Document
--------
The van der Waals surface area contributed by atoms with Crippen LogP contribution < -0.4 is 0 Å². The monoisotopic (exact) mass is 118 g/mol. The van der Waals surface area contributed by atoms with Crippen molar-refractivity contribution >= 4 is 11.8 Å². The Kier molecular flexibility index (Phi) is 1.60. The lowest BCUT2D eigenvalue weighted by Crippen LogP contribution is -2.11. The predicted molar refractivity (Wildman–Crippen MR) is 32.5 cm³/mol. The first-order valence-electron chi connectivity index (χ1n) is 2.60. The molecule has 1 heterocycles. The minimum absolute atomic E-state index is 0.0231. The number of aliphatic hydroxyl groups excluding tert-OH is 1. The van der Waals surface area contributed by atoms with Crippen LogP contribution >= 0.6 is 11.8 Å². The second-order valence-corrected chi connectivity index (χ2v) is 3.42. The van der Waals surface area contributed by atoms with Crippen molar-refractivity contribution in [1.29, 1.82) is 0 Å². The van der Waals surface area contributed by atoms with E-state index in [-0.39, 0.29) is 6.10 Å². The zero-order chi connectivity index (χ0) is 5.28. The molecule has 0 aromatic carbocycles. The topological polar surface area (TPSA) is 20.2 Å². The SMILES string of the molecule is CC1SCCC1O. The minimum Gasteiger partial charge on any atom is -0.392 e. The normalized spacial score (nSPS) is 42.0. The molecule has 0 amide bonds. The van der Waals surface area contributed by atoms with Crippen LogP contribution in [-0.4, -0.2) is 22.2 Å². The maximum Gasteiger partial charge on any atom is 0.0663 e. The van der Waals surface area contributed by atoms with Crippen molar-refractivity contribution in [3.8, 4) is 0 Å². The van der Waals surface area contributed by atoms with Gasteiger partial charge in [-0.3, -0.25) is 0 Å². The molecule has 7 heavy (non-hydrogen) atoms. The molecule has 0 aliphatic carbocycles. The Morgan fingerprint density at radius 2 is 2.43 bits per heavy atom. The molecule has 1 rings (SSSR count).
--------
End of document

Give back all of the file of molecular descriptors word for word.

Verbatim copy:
The van der Waals surface area contributed by atoms with Crippen LogP contribution < -0.4 is 0 Å². The monoisotopic (exact) mass is 118 g/mol. The van der Waals surface area contributed by atoms with Crippen molar-refractivity contribution >= 4 is 11.8 Å². The Kier molecular flexibility index (Phi) is 1.60. The lowest BCUT2D eigenvalue weighted by Crippen LogP contribution is -2.11. The predicted molar refractivity (Wildman–Crippen MR) is 32.5 cm³/mol. The first-order valence-electron chi connectivity index (χ1n) is 2.60. The molecule has 1 heterocycles. The minimum absolute atomic E-state index is 0.0231. The number of aliphatic hydroxyl groups excluding tert-OH is 1. The van der Waals surface area contributed by atoms with Crippen LogP contribution >= 0.6 is 11.8 Å². The second-order valence-corrected chi connectivity index (χ2v) is 3.42. The van der Waals surface area contributed by atoms with Crippen molar-refractivity contribution in [1.29, 1.82) is 0 Å². The van der Waals surface area contributed by atoms with E-state index in [-0.39, 0.29) is 6.10 Å². The zero-order chi connectivity index (χ0) is 5.28. The molecule has 0 aromatic carbocycles. The topological polar surface area (TPSA) is 20.2 Å². The SMILES string of the molecule is CC1SCCC1O. The minimum Gasteiger partial charge on any atom is -0.392 e. The normalized spacial score (nSPS) is 42.0. The molecule has 0 amide bonds. The van der Waals surface area contributed by atoms with Crippen LogP contribution in [-0.4, -0.2) is 22.2 Å². The maximum Gasteiger partial charge on any atom is 0.0663 e. The van der Waals surface area contributed by atoms with Crippen molar-refractivity contribution in [3.8, 4) is 0 Å². The van der Waals surface area contributed by atoms with Gasteiger partial charge in [-0.3, -0.25) is 0 Å². The molecule has 7 heavy (non-hydrogen) atoms. The molecule has 0 aliphatic carbocycles. The Morgan fingerprint density at radius 2 is 2.43 bits per heavy atom. The molecule has 1 rings (SSSR count).